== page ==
What started as a trickle of a few Electric Vehicles (EVs) has turned into a flood of models from virtually every single manufacturer. Hats off to Tesla for opening the floodgates, and making GM’s EV1 a crude and distant memory. While the specifications for some of the new cars coming out in 2020 are still getting fined tuned —battery pack capacity, horsepower, range — the 2020 EVs look pretty impressive.
Like all successful new products, EV market adoption goes through phases: innovators, early adopters, early majority, late majority and laggards. We are still at the innovators stage in most of the world. California is leading in the U.S., with China clearly on a path to be the leading EV market. For cost, reliability and environmental reasons, EVs are destined to represent the majority of vehicles on roads within a few decades.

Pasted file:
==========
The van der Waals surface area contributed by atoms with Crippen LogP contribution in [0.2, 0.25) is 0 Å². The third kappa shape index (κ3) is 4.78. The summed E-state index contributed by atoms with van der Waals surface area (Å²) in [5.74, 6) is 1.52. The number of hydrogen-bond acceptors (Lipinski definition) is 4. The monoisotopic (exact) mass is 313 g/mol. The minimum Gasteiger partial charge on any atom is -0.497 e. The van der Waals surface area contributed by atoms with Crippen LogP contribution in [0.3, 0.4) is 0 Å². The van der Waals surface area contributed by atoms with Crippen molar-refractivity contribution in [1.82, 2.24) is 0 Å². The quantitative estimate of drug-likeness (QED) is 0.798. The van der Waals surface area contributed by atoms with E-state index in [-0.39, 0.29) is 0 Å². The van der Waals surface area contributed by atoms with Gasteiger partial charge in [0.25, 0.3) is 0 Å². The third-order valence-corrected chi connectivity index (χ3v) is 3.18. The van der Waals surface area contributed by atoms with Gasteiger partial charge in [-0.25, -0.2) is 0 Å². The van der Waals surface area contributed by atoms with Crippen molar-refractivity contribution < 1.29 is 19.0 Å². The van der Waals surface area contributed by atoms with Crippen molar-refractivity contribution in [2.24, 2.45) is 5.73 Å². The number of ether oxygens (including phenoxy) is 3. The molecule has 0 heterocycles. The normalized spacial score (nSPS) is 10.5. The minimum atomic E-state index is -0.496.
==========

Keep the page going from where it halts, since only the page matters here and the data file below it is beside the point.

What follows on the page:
Nevertheless, before EVs dominate they must be comparable to gasoline engines in terms of range and cost. Continuing reductions in the cost of batteries solve both problems. Not only are EVs becoming less expensive because batteries are less expensive, but larger batteries are going into EVs — giving these vehicles comparable ranges to gasoline engines.
For more about model specifications, including EPA MPGe ratings, ranges, and costs of 2020 Electric Vehicles, please tune in to this week’s Energy Show.
Buildings consume 40% of our energy, most of that for heating and cooling. Almost all of this energy is supplied by fossil fuels, resulting in tremendous CO2 emissions. Building electrification solves this problem. Instead of burning fossil fuels in homes and businesses, we can heat, cool, wash and cook using electricity generated from clean, renewable sources.
San Jose is one of the first cities to establish building codes that pursue a zero net energy policy by strongly recommending all electric new homes. But what about existing homes? To find out first hand what was involved in getting to a zero net energy home, my wife and I embarked on a project to completely electrify our 50 year old home in San Jose.